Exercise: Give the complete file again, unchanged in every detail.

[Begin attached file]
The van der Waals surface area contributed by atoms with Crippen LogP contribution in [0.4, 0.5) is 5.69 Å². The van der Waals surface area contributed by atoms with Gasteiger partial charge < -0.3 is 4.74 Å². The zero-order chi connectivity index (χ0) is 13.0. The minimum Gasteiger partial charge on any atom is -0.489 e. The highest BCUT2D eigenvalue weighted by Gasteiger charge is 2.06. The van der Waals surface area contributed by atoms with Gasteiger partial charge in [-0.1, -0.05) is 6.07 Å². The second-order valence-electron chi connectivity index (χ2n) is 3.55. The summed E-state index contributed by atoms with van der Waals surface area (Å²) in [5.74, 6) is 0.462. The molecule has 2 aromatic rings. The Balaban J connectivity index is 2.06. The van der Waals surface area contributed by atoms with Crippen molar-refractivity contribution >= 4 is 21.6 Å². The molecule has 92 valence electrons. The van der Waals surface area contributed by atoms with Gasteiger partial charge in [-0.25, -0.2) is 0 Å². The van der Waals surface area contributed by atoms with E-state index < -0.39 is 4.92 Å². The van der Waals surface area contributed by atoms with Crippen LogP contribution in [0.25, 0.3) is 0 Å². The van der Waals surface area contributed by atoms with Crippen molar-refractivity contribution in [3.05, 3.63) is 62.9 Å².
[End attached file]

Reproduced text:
The van der Waals surface area contributed by atoms with Crippen LogP contribution in [0.4, 0.5) is 5.69 Å². The van der Waals surface area contributed by atoms with Gasteiger partial charge < -0.3 is 4.74 Å². The zero-order chi connectivity index (χ0) is 13.0. The minimum Gasteiger partial charge on any atom is -0.489 e. The highest BCUT2D eigenvalue weighted by Gasteiger charge is 2.06. The van der Waals surface area contributed by atoms with Gasteiger partial charge in [-0.1, -0.05) is 6.07 Å². The second-order valence-electron chi connectivity index (χ2n) is 3.55. The summed E-state index contributed by atoms with van der Waals surface area (Å²) in [5.74, 6) is 0.462. The molecule has 2 aromatic rings. The Balaban J connectivity index is 2.06. The van der Waals surface area contributed by atoms with Crippen molar-refractivity contribution >= 4 is 21.6 Å². The molecule has 92 valence electrons. The van der Waals surface area contributed by atoms with Gasteiger partial charge in [-0.25, -0.2) is 0 Å². The van der Waals surface area contributed by atoms with E-state index < -0.39 is 4.92 Å². The van der Waals surface area contributed by atoms with Crippen LogP contribution in [0.25, 0.3) is 0 Å². The van der Waals surface area contributed by atoms with Crippen molar-refractivity contribution in [3.05, 3.63) is 62.9 Å².